The borders of the Dulles District have changed. The district now encompasses far southeastern Loudoun County, South Riding, Stone Ridge, Dulles West (south Arcola), and the Loudoun portion of Dulles International Airport.
Incumbent: Matt Letourneau (R)
Three-term incumbent Loudoun County Supervisor Matt Letourneau (R-Dulles) stands for reelection as the Republican Party nominee.
Letourneau has a background as a clerk, deputy press secretary, and senior aide for members and committees of the U.S. Senate. Since 2009, he has been the Managing Director of Communications for the Global Energy Institute of the U.S. Chamber of Commerce. He was first elected to the Board of Supervisors in the 2011 election, garnering about 63% of the vote, and was reelected in 2015 and 2019 with 71% and 62% of the vote respectively.
During his time on the county board, Letourneau has also served on several other regional committees and boards. These include the Washington Metropolitan Area Transit Authority (“Metro”) Board of Directors, the Northern Virginia Transportation Commission, the Metropolitan Washington Council of Governments Board of Directors, the National Capital Region Transportation Planning Board, and the Route 28 Transportation Improvement District Commission.
Letourneau has been a tireless advocate for transportation and other public infrastructure improvements, as well as for fiscal responsibility. He has tried to maintain a collegial relationship with other board members regardless of party affiliation. If reelected, he intends to do more of the same—offer leadership on major transportation projects, try to maintain consensus on the board, and keep spending under control.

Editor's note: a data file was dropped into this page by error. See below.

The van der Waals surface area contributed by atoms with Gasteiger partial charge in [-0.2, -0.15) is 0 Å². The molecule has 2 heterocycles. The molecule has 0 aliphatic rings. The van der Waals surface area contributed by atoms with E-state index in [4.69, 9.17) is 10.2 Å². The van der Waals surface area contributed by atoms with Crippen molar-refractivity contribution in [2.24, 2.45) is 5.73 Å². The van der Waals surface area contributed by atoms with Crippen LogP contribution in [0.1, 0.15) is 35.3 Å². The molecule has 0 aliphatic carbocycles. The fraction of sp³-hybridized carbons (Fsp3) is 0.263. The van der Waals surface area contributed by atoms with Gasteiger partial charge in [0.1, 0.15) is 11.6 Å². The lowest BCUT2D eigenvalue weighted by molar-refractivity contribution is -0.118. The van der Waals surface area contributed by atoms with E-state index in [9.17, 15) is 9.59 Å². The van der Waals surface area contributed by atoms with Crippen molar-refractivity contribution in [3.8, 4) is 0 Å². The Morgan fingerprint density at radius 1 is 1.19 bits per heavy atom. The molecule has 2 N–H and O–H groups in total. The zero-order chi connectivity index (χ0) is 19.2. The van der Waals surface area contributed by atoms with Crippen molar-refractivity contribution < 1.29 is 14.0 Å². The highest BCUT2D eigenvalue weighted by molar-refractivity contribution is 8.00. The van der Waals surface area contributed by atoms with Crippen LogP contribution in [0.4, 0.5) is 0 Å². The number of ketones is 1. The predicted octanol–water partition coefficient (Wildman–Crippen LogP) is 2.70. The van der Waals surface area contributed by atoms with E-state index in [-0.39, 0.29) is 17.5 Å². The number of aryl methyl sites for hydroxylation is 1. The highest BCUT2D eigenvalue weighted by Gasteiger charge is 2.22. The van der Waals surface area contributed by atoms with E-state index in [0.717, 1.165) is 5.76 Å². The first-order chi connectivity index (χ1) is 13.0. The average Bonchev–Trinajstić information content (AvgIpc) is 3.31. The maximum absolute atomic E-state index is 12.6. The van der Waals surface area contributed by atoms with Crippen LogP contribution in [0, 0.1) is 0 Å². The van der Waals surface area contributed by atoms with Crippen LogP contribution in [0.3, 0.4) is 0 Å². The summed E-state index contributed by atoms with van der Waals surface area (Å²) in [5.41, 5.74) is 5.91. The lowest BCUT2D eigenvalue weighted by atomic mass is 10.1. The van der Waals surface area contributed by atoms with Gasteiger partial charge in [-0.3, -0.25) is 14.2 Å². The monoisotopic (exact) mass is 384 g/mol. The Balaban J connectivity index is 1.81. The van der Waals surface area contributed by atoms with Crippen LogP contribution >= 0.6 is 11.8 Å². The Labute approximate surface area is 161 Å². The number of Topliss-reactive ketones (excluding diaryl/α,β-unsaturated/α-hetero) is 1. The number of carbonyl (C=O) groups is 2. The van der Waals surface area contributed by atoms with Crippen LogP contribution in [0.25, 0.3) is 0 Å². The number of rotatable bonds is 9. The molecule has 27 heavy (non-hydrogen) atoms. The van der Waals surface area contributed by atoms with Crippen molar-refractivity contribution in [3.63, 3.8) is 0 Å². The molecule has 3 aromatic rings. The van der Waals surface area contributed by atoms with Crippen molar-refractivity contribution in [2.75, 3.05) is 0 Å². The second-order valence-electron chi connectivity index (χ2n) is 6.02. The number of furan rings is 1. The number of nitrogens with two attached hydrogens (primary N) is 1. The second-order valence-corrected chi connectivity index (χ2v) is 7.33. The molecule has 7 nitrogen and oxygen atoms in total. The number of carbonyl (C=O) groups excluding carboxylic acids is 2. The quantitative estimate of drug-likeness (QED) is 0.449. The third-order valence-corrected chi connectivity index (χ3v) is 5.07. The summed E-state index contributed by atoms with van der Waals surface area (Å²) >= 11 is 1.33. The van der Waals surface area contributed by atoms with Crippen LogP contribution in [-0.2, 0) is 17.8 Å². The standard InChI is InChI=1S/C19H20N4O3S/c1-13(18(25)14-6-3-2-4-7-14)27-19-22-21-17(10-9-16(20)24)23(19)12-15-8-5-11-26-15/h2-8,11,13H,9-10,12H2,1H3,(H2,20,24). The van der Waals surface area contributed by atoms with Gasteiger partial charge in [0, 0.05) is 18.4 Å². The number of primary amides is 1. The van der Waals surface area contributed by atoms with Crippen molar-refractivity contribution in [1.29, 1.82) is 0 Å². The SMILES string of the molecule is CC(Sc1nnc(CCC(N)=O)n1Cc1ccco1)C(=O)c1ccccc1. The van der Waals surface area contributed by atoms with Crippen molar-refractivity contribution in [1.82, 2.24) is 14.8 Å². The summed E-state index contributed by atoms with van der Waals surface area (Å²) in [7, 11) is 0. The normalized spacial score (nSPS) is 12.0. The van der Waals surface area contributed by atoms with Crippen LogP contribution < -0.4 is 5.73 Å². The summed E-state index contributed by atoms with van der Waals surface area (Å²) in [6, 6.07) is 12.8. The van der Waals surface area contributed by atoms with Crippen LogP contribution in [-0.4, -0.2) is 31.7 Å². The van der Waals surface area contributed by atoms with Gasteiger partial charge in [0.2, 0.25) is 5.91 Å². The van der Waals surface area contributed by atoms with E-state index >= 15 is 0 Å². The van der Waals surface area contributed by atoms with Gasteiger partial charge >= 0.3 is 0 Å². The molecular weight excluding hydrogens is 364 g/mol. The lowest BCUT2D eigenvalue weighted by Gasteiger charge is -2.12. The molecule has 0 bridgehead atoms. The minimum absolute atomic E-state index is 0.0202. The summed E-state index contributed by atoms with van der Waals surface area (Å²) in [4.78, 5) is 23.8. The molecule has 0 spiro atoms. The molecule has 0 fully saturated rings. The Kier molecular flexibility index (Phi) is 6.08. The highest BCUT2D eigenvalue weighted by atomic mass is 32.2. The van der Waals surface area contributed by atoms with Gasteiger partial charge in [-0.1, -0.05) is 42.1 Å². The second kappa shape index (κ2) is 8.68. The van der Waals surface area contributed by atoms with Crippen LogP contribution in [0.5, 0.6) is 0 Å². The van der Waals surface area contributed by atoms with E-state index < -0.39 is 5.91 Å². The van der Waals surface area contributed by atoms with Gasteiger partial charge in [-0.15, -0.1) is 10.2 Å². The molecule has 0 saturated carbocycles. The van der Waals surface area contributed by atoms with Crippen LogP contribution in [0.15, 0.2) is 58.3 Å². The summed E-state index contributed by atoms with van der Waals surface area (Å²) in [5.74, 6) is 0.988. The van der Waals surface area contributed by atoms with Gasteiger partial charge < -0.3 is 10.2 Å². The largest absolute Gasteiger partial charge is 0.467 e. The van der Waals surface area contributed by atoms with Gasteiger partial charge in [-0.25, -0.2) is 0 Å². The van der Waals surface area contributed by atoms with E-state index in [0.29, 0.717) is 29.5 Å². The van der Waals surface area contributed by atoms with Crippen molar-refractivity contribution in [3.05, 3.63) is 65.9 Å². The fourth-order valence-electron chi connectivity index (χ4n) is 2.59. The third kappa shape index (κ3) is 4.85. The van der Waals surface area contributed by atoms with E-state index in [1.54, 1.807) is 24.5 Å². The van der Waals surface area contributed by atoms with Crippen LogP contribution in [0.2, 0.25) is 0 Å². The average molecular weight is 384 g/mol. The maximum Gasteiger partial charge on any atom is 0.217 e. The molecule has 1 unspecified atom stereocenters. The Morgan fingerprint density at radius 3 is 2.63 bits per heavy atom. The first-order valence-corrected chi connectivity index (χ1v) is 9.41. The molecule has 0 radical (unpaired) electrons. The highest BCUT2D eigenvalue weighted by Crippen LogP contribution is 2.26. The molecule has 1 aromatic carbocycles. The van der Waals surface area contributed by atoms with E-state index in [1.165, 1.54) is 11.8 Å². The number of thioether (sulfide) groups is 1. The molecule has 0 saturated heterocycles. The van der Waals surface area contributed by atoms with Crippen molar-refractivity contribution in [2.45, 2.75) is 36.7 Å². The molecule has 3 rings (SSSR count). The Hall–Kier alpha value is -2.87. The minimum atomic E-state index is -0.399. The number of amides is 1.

In general, I am a fan of Letourneau. His decisions are always well-considered and clearly explained, which I appreciate even when I disagree with him. I have two main complaints:
First, he (and the rest of the board) act as if it’s the government’s job to direct and control growth rather than to simply respond to and support it. The right to property is one of the three fundamental human rights. There is no legitimate government authority to restrict what people and businesses choose to build on their own property, except to prevent direct encroachment on the rights of others.